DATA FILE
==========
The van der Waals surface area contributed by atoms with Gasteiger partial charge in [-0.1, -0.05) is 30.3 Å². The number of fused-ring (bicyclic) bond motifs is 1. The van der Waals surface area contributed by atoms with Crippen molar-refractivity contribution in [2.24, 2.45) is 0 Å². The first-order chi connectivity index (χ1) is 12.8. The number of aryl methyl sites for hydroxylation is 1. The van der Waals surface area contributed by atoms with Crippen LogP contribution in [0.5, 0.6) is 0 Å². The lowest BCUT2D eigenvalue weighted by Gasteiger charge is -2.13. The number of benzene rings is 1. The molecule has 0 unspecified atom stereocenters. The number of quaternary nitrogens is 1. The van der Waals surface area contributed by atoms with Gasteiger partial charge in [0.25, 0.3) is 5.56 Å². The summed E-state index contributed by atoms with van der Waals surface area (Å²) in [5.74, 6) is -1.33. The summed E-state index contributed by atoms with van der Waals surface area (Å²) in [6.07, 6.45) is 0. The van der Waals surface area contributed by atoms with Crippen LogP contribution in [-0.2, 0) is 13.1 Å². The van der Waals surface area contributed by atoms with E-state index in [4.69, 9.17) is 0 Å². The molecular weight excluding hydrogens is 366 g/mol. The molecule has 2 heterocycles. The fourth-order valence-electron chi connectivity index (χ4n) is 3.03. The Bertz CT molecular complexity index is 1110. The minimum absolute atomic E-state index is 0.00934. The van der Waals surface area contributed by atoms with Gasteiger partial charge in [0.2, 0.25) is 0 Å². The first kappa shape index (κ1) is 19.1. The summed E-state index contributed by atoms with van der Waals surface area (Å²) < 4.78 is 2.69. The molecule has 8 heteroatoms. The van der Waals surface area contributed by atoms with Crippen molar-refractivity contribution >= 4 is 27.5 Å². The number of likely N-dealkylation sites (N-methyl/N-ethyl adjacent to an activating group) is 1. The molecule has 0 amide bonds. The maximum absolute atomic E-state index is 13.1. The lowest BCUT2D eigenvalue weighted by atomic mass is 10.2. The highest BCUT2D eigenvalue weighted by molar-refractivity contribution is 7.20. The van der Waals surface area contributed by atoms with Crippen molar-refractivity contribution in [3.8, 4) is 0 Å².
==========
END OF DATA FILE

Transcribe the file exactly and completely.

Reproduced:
The van der Waals surface area contributed by atoms with Gasteiger partial charge in [-0.1, -0.05) is 30.3 Å². The number of fused-ring (bicyclic) bond motifs is 1. The van der Waals surface area contributed by atoms with Crippen molar-refractivity contribution in [2.24, 2.45) is 0 Å². The first-order chi connectivity index (χ1) is 12.8. The number of aryl methyl sites for hydroxylation is 1. The van der Waals surface area contributed by atoms with Crippen LogP contribution in [0.5, 0.6) is 0 Å². The lowest BCUT2D eigenvalue weighted by Gasteiger charge is -2.13. The number of benzene rings is 1. The molecule has 0 unspecified atom stereocenters. The number of quaternary nitrogens is 1. The van der Waals surface area contributed by atoms with Gasteiger partial charge in [0.25, 0.3) is 5.56 Å². The summed E-state index contributed by atoms with van der Waals surface area (Å²) in [5.74, 6) is -1.33. The summed E-state index contributed by atoms with van der Waals surface area (Å²) in [6.07, 6.45) is 0. The van der Waals surface area contributed by atoms with Crippen LogP contribution in [-0.2, 0) is 13.1 Å². The van der Waals surface area contributed by atoms with E-state index in [4.69, 9.17) is 0 Å². The molecular weight excluding hydrogens is 366 g/mol. The molecule has 2 heterocycles. The fourth-order valence-electron chi connectivity index (χ4n) is 3.03. The Bertz CT molecular complexity index is 1110. The minimum absolute atomic E-state index is 0.00934. The van der Waals surface area contributed by atoms with Gasteiger partial charge in [0.2, 0.25) is 0 Å². The first kappa shape index (κ1) is 19.1. The summed E-state index contributed by atoms with van der Waals surface area (Å²) < 4.78 is 2.69. The molecule has 8 heteroatoms. The van der Waals surface area contributed by atoms with Crippen molar-refractivity contribution >= 4 is 27.5 Å². The number of likely N-dealkylation sites (N-methyl/N-ethyl adjacent to an activating group) is 1. The molecule has 0 amide bonds. The maximum absolute atomic E-state index is 13.1. The lowest BCUT2D eigenvalue weighted by atomic mass is 10.2. The highest BCUT2D eigenvalue weighted by molar-refractivity contribution is 7.20. The van der Waals surface area contributed by atoms with Crippen molar-refractivity contribution in [3.8, 4) is 0 Å².